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Review: The Past


Asghar Farhadi’s follow-up to the acclaimed A Separation will draw comparisons and contrasts, and it’s a bit unfortunate as it should not be judged against 2011 award winner that looms above.

The Past is intimate, intricate, and tragic, as a divorce is finalized between Ahmad (Ali Mosaffa) and Marie (Bérénice Bejo) and both try to finally move on with their lives. Or, at least they try, very desperately, and sometimes not at all successfully.

The methodical, drawn-out tale follows the couple much of the way as they skirt the line between love and hate, with Ahmad visiting Marie in Paris and reuniting with her children. A new figure has entered into the picture though: Marie’s current beau and future husband in Samir. He is familiar too though, an Iranian immigrant like Ahmad with similar personality traits. He seems to be just one way Marie is clinging to the past.

When the rain isn’t falling, a cloudy sky looms over the characters, as both men, who are neither quite fathers nor husbands, yet together sort of make up a curious composite, look to play a role in Marie’s life. While the film strangely and not always smoothly shifts between Ahmad and Samir, tension builds slowly and steadily throughout.

It is a fearful and almost helpless decent for Marie as she confronts the two men in her life as well as her rebellious teenage daughter. Bejo is emotionally-arresting as the plagued woman looking to start fresh, eliciting sympathetic in moment, but evoking loathing in the next as her confused character struggles for some sense of structure and sustainable happiness.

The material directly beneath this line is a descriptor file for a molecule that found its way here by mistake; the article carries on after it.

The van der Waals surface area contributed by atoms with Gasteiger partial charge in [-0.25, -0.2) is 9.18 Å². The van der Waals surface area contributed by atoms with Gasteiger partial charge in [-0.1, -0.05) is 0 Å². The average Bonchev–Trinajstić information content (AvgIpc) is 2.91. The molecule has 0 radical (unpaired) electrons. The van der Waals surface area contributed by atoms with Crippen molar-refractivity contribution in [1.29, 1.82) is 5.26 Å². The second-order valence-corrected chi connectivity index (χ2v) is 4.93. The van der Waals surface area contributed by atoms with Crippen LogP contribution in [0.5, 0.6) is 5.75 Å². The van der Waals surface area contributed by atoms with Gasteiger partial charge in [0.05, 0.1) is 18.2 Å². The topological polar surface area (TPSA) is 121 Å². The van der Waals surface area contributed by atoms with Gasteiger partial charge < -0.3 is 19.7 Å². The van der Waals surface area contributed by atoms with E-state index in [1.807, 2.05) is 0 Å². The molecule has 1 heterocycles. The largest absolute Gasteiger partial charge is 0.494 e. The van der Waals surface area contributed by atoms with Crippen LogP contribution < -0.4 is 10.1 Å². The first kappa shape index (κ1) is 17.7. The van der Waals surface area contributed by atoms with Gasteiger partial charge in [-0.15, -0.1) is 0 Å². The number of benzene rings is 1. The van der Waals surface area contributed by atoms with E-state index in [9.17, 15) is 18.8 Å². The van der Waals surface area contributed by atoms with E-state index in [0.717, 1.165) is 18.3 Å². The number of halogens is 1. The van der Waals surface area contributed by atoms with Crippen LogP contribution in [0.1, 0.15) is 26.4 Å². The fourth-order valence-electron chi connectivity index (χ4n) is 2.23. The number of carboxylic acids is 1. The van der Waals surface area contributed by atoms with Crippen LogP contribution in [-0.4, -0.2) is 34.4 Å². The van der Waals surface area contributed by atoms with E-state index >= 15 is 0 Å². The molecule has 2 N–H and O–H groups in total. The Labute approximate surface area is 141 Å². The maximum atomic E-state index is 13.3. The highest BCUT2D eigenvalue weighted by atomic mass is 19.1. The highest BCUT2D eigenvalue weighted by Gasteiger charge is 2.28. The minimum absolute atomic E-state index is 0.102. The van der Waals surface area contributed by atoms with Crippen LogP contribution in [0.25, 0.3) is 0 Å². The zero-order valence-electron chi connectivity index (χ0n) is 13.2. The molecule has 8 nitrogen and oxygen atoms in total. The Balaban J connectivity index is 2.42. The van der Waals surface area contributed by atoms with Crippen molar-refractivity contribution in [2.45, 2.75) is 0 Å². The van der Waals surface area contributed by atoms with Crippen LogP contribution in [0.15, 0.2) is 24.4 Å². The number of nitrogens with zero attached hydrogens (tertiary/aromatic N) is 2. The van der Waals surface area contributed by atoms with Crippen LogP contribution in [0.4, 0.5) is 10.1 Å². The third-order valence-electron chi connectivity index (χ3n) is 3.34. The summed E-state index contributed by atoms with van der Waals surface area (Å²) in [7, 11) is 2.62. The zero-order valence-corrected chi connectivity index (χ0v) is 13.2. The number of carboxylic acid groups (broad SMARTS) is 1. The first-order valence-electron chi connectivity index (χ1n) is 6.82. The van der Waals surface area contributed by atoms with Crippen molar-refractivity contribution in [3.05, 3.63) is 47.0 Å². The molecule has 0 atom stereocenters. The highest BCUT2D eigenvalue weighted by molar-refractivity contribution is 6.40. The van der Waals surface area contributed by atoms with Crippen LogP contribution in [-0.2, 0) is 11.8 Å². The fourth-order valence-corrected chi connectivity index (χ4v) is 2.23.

A chronicle of love, marriage, dedication, as characters deal with the successes and failures of the path they have forged, The Past is an intensely-dramatic observation of a woman’s life, potent and full of meaning. The lengthy tale drives towards a somewhat abrupt and strange ending, but the process throughout maintains tension and unpredictability in what is on the surface, calm and order.

[star v=35]


Anthony Marcusa

A pop-culture consumer, Anthony seeks out what is important in entertainment and mocks what is not. Inspired by history, Anthony writes with the hope that someone, somewhere, might be affected.